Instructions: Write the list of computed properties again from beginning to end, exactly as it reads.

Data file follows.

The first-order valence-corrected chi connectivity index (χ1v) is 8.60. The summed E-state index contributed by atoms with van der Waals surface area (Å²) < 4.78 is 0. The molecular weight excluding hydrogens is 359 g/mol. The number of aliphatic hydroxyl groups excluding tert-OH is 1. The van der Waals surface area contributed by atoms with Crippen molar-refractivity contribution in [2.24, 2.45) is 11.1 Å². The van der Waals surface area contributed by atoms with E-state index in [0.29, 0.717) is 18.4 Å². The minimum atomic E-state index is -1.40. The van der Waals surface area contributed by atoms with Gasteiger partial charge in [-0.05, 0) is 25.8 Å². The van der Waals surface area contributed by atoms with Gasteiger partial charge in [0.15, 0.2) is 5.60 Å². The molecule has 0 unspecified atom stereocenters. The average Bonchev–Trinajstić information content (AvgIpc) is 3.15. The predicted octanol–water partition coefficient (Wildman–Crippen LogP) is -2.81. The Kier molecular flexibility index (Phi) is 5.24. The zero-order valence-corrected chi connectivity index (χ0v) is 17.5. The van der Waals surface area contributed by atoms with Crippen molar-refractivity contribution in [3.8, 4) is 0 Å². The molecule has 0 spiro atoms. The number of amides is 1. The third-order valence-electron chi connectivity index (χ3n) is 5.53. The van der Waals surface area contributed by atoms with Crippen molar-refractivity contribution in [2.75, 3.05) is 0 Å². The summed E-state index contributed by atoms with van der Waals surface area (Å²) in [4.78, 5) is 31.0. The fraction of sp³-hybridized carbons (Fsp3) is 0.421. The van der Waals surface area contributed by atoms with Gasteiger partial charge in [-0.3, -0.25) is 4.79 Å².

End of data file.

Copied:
The first-order valence-corrected chi connectivity index (χ1v) is 8.60. The summed E-state index contributed by atoms with van der Waals surface area (Å²) < 4.78 is 0. The molecular weight excluding hydrogens is 359 g/mol. The number of aliphatic hydroxyl groups excluding tert-OH is 1. The van der Waals surface area contributed by atoms with Crippen molar-refractivity contribution in [2.24, 2.45) is 11.1 Å². The van der Waals surface area contributed by atoms with E-state index in [0.29, 0.717) is 18.4 Å². The minimum atomic E-state index is -1.40. The van der Waals surface area contributed by atoms with Gasteiger partial charge in [-0.05, 0) is 25.8 Å². The van der Waals surface area contributed by atoms with Gasteiger partial charge in [0.15, 0.2) is 5.60 Å². The molecule has 0 unspecified atom stereocenters. The average Bonchev–Trinajstić information content (AvgIpc) is 3.15. The predicted octanol–water partition coefficient (Wildman–Crippen LogP) is -2.81. The Kier molecular flexibility index (Phi) is 5.24. The zero-order valence-corrected chi connectivity index (χ0v) is 17.5. The van der Waals surface area contributed by atoms with Crippen molar-refractivity contribution in [3.8, 4) is 0 Å². The molecule has 0 spiro atoms. The number of amides is 1. The third-order valence-electron chi connectivity index (χ3n) is 5.53. The van der Waals surface area contributed by atoms with Crippen molar-refractivity contribution in [2.75, 3.05) is 0 Å². The summed E-state index contributed by atoms with van der Waals surface area (Å²) in [4.78, 5) is 31.0. The fraction of sp³-hybridized carbons (Fsp3) is 0.421. The van der Waals surface area contributed by atoms with Gasteiger partial charge in [-0.3, -0.25) is 4.79 Å².